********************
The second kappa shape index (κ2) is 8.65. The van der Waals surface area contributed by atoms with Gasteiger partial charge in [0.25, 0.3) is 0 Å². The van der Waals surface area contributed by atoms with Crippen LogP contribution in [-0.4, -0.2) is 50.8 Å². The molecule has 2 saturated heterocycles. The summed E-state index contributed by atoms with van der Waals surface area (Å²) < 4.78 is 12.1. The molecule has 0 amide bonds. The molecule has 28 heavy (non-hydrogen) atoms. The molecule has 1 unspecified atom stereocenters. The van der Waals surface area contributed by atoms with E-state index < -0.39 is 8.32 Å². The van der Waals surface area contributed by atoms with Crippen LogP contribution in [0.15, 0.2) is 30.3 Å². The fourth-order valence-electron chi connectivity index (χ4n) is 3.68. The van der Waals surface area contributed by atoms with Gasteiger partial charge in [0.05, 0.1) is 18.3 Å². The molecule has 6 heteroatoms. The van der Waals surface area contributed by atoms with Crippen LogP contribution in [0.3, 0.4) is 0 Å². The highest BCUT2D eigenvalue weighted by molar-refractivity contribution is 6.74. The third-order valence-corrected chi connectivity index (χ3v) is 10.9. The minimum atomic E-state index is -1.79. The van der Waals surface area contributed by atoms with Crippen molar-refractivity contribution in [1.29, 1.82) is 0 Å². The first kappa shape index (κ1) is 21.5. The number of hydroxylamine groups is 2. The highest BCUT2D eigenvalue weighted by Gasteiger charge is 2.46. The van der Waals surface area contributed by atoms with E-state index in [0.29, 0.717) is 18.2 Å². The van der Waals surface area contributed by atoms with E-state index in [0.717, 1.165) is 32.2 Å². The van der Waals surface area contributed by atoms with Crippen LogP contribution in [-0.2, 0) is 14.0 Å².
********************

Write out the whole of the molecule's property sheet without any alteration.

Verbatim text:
The second kappa shape index (κ2) is 8.65. The van der Waals surface area contributed by atoms with Gasteiger partial charge in [0.25, 0.3) is 0 Å². The van der Waals surface area contributed by atoms with Crippen LogP contribution in [-0.4, -0.2) is 50.8 Å². The molecule has 2 saturated heterocycles. The summed E-state index contributed by atoms with van der Waals surface area (Å²) < 4.78 is 12.1. The molecule has 0 amide bonds. The molecule has 28 heavy (non-hydrogen) atoms. The molecule has 1 unspecified atom stereocenters. The van der Waals surface area contributed by atoms with E-state index < -0.39 is 8.32 Å². The van der Waals surface area contributed by atoms with Crippen LogP contribution in [0.15, 0.2) is 30.3 Å². The fourth-order valence-electron chi connectivity index (χ4n) is 3.68. The van der Waals surface area contributed by atoms with Gasteiger partial charge in [0.05, 0.1) is 18.3 Å². The molecule has 6 heteroatoms. The van der Waals surface area contributed by atoms with Crippen LogP contribution in [0.3, 0.4) is 0 Å². The highest BCUT2D eigenvalue weighted by molar-refractivity contribution is 6.74. The third-order valence-corrected chi connectivity index (χ3v) is 10.9. The minimum atomic E-state index is -1.79. The van der Waals surface area contributed by atoms with Crippen molar-refractivity contribution in [1.29, 1.82) is 0 Å². The first kappa shape index (κ1) is 21.5. The number of hydroxylamine groups is 2. The highest BCUT2D eigenvalue weighted by Gasteiger charge is 2.46. The van der Waals surface area contributed by atoms with E-state index in [0.29, 0.717) is 18.2 Å². The van der Waals surface area contributed by atoms with E-state index in [0.717, 1.165) is 32.2 Å². The van der Waals surface area contributed by atoms with Crippen LogP contribution in [-0.2, 0) is 14.0 Å².